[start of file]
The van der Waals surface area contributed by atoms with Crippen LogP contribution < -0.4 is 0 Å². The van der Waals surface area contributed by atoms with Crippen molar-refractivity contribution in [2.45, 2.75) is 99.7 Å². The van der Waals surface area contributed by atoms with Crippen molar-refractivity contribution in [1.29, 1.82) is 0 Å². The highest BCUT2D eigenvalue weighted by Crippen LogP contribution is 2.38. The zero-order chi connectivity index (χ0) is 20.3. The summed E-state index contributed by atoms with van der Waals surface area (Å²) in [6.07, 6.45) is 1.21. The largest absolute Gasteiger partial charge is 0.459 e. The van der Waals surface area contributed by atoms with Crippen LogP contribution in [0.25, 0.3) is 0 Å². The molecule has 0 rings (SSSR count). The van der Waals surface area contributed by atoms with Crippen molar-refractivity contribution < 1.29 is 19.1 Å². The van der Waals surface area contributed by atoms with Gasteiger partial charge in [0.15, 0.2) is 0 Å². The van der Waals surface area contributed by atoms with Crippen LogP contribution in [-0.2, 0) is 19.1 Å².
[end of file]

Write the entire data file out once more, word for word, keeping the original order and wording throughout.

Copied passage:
The van der Waals surface area contributed by atoms with Crippen LogP contribution < -0.4 is 0 Å². The van der Waals surface area contributed by atoms with Crippen molar-refractivity contribution in [2.45, 2.75) is 99.7 Å². The van der Waals surface area contributed by atoms with Crippen molar-refractivity contribution in [1.29, 1.82) is 0 Å². The highest BCUT2D eigenvalue weighted by Crippen LogP contribution is 2.38. The zero-order chi connectivity index (χ0) is 20.3. The summed E-state index contributed by atoms with van der Waals surface area (Å²) in [6.07, 6.45) is 1.21. The largest absolute Gasteiger partial charge is 0.459 e. The van der Waals surface area contributed by atoms with Crippen LogP contribution in [0.25, 0.3) is 0 Å². The molecule has 0 rings (SSSR count). The van der Waals surface area contributed by atoms with Crippen molar-refractivity contribution < 1.29 is 19.1 Å². The van der Waals surface area contributed by atoms with Gasteiger partial charge in [0.15, 0.2) is 0 Å². The van der Waals surface area contributed by atoms with Crippen LogP contribution in [-0.2, 0) is 19.1 Å².